Please use this identifier to cite or link to this item: http://hdl.handle.net/2440/117054
Citations
Scopus Web of Science® Altmetric
?
?
Type: Journal article
Title: Intimacy and distance: indigenous relationships to country in Northern Australia
Author: Kearney, A.
Citation: Ethnos, 2018; 83(1):172-191
Publisher: Taylor & Francis
Issue Date: 2018
ISSN: 0014-1844
1469-588X
Statement of
Responsibility: 
Amanda Kearney
Abstract: Among the strategies employed by colonial authorities to ‘manage’ Indigenous people, forced removal and centralisation to townships was a deliberate attempt to fragment relationships to home territories. For Yanyuwa, an Indigenous group in northern Australia, this meant being removed from their saltwater ‘country’ in the Gulf of Carpentaria and resettled 60 km inland. Despite this violent act Yanyuwa saltwater identity has remained strong. Whilst enduring, it has however undergone changes in the way relationships to place are established and maintained. Travelling through saltwater country with younger and middle generation Yanyuwa has revealed that sometimes relationships to place are marked by conditions of fear, nervousness and uncertainty. Not classically held to be dispositions of a ‘proper’ Indigenous person, these reveal that states of intimacy require time and certain conditions to flourish. So too, distance, signalled by fear and uncertainty, is a relational state that defines a vitally important relationship with country.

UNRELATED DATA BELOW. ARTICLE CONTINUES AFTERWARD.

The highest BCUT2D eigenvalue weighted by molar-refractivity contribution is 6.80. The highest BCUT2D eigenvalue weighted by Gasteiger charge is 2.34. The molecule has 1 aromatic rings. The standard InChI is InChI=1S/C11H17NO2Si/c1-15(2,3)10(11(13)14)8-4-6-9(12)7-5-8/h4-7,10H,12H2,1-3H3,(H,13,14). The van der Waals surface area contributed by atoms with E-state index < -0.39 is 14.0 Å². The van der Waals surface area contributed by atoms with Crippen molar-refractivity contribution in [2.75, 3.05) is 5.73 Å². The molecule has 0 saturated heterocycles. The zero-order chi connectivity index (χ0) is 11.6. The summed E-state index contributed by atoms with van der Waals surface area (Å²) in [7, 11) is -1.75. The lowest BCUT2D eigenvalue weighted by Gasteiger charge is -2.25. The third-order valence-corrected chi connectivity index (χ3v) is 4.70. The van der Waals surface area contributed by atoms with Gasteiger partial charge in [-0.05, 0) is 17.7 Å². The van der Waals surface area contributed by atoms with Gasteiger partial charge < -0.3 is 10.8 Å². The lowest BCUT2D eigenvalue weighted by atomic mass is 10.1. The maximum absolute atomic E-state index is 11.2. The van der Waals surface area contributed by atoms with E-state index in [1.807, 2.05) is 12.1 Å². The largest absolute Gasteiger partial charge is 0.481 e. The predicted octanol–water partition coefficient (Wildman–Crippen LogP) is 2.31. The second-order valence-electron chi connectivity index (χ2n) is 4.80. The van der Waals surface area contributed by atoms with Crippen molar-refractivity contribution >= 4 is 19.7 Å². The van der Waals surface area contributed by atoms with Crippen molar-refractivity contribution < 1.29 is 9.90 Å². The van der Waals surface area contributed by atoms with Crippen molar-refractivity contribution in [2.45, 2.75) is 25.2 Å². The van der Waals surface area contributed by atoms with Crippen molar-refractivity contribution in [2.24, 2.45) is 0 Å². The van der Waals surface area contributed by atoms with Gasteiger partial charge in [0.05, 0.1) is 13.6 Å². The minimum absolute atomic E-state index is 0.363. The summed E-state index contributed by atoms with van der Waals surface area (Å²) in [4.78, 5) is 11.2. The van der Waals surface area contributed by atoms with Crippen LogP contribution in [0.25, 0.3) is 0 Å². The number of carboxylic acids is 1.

Keywords: Indigenous Australia; place; fear; uncertainty; cultural wounding; healing
Rights: © 2016 Informa UK Limited, trading as Taylor & Francis Group.
RMID: 0030083290
DOI: 10.1080/00141844.2016.1236827
Appears in Collections:Anthropology & Development Studies publications

Files in This Item:
There are no files associated with this item.


Items in DSpace are protected by copyright, with all rights reserved, unless otherwise indicated.